A home should be a sanctuary. A place that feels comfortable, safe, happy, and above all, is suited to the residents’ specific requirements. It is important that all New Zealanders, no matter their ability, can own or rent a property that is inclusive of their needs.
Most homes tend to be designed for able-bodied adults, and too often, the needs and preferences for those who are elderly, or disabled are neglected.
According to the New Zealand Disability Survey, almost one in four in New Zealanders identified as having a disability in 2013 — a total of 1.1 million people. This is an increase of 20.0% when compared to the previous survey conducted in 2001. Although this is partly explained by our aging population, in which the survey demonstrated that those aged 65 and over had a higher likelihood of being disabled than younger adults and children, it is also applies to elderly people in general. As a person ages, their functional abilities change, which is why it is crucial for a home to be a comfortable and reliable environment that promotes independence and is suited to the residents’ needs.
So, how do we make sure that elderly people and those with a physical impairment can live in a home that is inclusive and allows them to live independently?
Creating an accessible living environment
The answer is to create accessible living environments through a concept called universal design. A human-centred approach to design, universal design recognises that a well-designed home meets occupants’ physical and other needs whilst focusing on increasing the quality of life for all. Products and environments are designed for everyone — no matter their ability.
Universal design elements can be designed in the beginning stages of a new build or applied to an existing home. Incorporating universal design elements will also make it easier and safer for family members or caregivers to assist elderly or disabled loved ones.
Paralympic bronze medallist, Rebecca Dubber, struggled to find an accessible place to live when renting in Auckland. When looking to purchase her first home, she encountered this same issue — she could not find a house built for someone with a disability.
“The whole process of finding somewhere to live that was accessible and functional to my needs was incredibly stressful, and with two already competitive markets, the pool of suitable housing for people with a disability is very small,” she said.
The Auckland local is a wheelchair user and says that education around accessible and inclusive design in homes, like universal design, is critical. She hopes to see it utilised more widely.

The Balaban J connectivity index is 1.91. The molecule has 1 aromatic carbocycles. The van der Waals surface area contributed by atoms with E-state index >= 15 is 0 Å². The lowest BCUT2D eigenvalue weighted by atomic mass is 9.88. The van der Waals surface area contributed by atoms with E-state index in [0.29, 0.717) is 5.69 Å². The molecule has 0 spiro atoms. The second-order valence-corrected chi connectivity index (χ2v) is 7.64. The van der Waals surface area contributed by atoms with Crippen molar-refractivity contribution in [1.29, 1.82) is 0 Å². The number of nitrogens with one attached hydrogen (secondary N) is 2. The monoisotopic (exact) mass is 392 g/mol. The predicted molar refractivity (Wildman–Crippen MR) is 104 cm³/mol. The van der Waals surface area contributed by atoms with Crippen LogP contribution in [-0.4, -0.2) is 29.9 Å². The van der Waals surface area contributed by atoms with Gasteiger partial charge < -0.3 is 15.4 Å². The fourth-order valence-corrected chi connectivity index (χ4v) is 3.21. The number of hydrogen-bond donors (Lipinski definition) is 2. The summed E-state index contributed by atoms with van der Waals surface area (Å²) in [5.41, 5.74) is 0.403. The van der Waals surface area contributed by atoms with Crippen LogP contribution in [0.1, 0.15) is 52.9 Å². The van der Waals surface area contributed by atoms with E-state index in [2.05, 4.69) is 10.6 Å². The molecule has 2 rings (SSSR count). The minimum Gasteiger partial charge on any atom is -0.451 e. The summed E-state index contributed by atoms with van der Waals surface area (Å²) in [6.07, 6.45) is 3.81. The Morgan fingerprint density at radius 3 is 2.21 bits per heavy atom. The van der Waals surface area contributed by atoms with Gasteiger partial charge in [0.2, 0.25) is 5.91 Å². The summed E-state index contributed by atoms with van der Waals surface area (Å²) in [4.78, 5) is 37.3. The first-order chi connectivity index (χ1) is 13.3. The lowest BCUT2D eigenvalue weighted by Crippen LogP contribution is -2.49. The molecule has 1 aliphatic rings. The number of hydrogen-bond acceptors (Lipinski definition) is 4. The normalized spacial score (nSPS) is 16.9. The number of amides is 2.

Principles of universal design
Universal design is not a new trend. It’s a concept that was developed in 1997 by the late Ronald Mace, who led a group of architects, product designers, environmental design researchers and engineers in creating products, systems and environments that are user-friendly and accessible for everyone.
The principles of universal design embrace human diversity and apply to all design specialities. They are:
These principles guide the design process of built environments, products, and communications. They allow systematic evaluation of designs — a checklist to measure the accessibility of building designs. The principles also assist in informing designers and users about the characteristics of other potential usable design solutions.
Universal design in action
There are plenty of universally designed products that we use every day. One example is the automatic doors in entrances of most commercial properties. These provide a ‘hands-free’ entrance that opens by sensor. The approach benefits all — from a multi-tasking mum with her hands full to a wheelchair user.
Here are more examples of universal design:
Task lighting and light sensors: Lights will automatically turn on when someone enters the room or off if the space is empty
Touch-to-open drawers and cabinets: Reduces muscular stress when pulling a drawer open from an awkward angle as it will open with just a light touch
Cabinet plate drawer: A large drawer that stores plates and bowls to reduce the need to reach very high or low places. Also, less clutter in the kitchen reduces the chance of accidents
Wider entrance and pathways: Providing space for a wheelchair user or people carrying groceries or other objects
Hospital beds: A bed that adjusts in height, so it’s easier for the patient to sit or get on or off the bed
Universal remotes: Activates and controls certain features of your home, whether it’s the television, lights, heater, or garage doors, with little to no effort.
Having an accessible home, designed according to universal design standards, increases its competitive edge by attracting a wider range of potential buyers. It also provides the reassurance of planning for the future with its ability to make buildings and homes accessible to all people at any stage of life, meeting its occupants physical and aesthetic needs, minimising compromise and ensuring its occupants’ independence.